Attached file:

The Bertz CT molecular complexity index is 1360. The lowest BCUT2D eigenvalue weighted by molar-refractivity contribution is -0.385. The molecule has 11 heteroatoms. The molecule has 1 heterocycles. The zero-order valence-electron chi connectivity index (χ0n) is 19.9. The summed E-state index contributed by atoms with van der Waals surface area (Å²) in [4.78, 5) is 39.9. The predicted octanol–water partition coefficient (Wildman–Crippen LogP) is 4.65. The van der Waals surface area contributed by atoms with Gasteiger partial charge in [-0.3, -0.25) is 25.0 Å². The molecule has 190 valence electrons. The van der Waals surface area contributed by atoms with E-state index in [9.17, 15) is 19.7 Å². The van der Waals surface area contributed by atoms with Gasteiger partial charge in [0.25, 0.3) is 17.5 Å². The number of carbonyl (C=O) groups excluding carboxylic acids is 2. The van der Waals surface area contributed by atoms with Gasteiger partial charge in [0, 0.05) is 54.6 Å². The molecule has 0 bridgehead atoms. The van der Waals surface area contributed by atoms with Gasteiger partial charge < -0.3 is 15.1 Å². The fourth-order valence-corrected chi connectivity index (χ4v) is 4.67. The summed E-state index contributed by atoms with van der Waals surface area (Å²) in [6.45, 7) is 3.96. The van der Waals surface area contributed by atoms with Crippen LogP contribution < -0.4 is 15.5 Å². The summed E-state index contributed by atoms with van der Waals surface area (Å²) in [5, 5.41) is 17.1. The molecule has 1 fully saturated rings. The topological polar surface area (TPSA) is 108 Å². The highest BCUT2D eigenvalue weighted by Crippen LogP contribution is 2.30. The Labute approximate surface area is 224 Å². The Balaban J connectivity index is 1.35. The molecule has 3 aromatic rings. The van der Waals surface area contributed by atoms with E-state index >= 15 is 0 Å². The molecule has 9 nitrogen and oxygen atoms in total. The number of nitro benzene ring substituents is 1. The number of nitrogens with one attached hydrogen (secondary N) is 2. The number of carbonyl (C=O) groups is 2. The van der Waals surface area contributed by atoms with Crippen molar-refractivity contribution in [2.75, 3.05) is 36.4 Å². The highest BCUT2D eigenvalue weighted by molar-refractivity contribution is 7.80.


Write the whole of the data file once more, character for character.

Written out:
The Bertz CT molecular complexity index is 1360. The lowest BCUT2D eigenvalue weighted by molar-refractivity contribution is -0.385. The molecule has 11 heteroatoms. The molecule has 1 heterocycles. The zero-order valence-electron chi connectivity index (χ0n) is 19.9. The summed E-state index contributed by atoms with van der Waals surface area (Å²) in [4.78, 5) is 39.9. The predicted octanol–water partition coefficient (Wildman–Crippen LogP) is 4.65. The van der Waals surface area contributed by atoms with Gasteiger partial charge in [-0.3, -0.25) is 25.0 Å². The molecule has 190 valence electrons. The van der Waals surface area contributed by atoms with E-state index in [9.17, 15) is 19.7 Å². The van der Waals surface area contributed by atoms with Gasteiger partial charge in [0.25, 0.3) is 17.5 Å². The number of carbonyl (C=O) groups excluding carboxylic acids is 2. The van der Waals surface area contributed by atoms with Gasteiger partial charge in [0, 0.05) is 54.6 Å². The molecule has 0 bridgehead atoms. The van der Waals surface area contributed by atoms with Gasteiger partial charge < -0.3 is 15.1 Å². The fourth-order valence-corrected chi connectivity index (χ4v) is 4.67. The summed E-state index contributed by atoms with van der Waals surface area (Å²) in [6.45, 7) is 3.96. The van der Waals surface area contributed by atoms with Crippen LogP contribution < -0.4 is 15.5 Å². The summed E-state index contributed by atoms with van der Waals surface area (Å²) in [5, 5.41) is 17.1. The molecule has 1 fully saturated rings. The topological polar surface area (TPSA) is 108 Å². The highest BCUT2D eigenvalue weighted by Crippen LogP contribution is 2.30. The Labute approximate surface area is 224 Å². The Balaban J connectivity index is 1.35. The molecule has 3 aromatic rings. The van der Waals surface area contributed by atoms with E-state index >= 15 is 0 Å². The molecule has 9 nitrogen and oxygen atoms in total. The number of nitro benzene ring substituents is 1. The number of nitrogens with one attached hydrogen (secondary N) is 2. The number of carbonyl (C=O) groups is 2. The van der Waals surface area contributed by atoms with Crippen molar-refractivity contribution in [2.75, 3.05) is 36.4 Å². The highest BCUT2D eigenvalue weighted by molar-refractivity contribution is 7.80.